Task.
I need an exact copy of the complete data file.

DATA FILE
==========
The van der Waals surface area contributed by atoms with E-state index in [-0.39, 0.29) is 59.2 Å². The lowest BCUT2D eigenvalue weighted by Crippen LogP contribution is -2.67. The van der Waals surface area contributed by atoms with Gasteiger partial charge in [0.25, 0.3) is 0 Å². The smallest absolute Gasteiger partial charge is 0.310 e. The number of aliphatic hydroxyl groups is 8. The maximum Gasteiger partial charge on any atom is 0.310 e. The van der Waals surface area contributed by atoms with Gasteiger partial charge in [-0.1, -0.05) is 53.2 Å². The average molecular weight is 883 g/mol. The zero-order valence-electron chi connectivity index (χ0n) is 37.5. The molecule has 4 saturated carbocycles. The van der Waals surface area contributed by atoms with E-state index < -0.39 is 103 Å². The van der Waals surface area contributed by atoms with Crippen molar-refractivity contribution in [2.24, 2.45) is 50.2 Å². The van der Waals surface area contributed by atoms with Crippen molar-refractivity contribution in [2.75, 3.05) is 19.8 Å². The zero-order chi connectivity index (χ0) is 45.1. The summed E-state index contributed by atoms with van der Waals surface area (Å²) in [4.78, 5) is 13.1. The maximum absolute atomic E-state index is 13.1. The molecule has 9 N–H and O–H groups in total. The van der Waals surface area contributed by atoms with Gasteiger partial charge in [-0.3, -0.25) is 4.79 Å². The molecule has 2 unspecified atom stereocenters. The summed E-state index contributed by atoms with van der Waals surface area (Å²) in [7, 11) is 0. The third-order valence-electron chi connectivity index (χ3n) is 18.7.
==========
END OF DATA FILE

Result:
The van der Waals surface area contributed by atoms with E-state index in [-0.39, 0.29) is 59.2 Å². The lowest BCUT2D eigenvalue weighted by Crippen LogP contribution is -2.67. The van der Waals surface area contributed by atoms with Gasteiger partial charge in [0.25, 0.3) is 0 Å². The smallest absolute Gasteiger partial charge is 0.310 e. The number of aliphatic hydroxyl groups is 8. The maximum Gasteiger partial charge on any atom is 0.310 e. The van der Waals surface area contributed by atoms with Gasteiger partial charge in [-0.1, -0.05) is 53.2 Å². The average molecular weight is 883 g/mol. The zero-order valence-electron chi connectivity index (χ0n) is 37.5. The molecule has 4 saturated carbocycles. The van der Waals surface area contributed by atoms with E-state index < -0.39 is 103 Å². The van der Waals surface area contributed by atoms with Crippen molar-refractivity contribution in [2.24, 2.45) is 50.2 Å². The van der Waals surface area contributed by atoms with Crippen molar-refractivity contribution in [2.75, 3.05) is 19.8 Å². The zero-order chi connectivity index (χ0) is 45.1. The summed E-state index contributed by atoms with van der Waals surface area (Å²) in [4.78, 5) is 13.1. The maximum absolute atomic E-state index is 13.1. The molecule has 9 N–H and O–H groups in total. The van der Waals surface area contributed by atoms with Gasteiger partial charge in [-0.3, -0.25) is 4.79 Å². The molecule has 2 unspecified atom stereocenters. The summed E-state index contributed by atoms with van der Waals surface area (Å²) in [7, 11) is 0. The third-order valence-electron chi connectivity index (χ3n) is 18.7.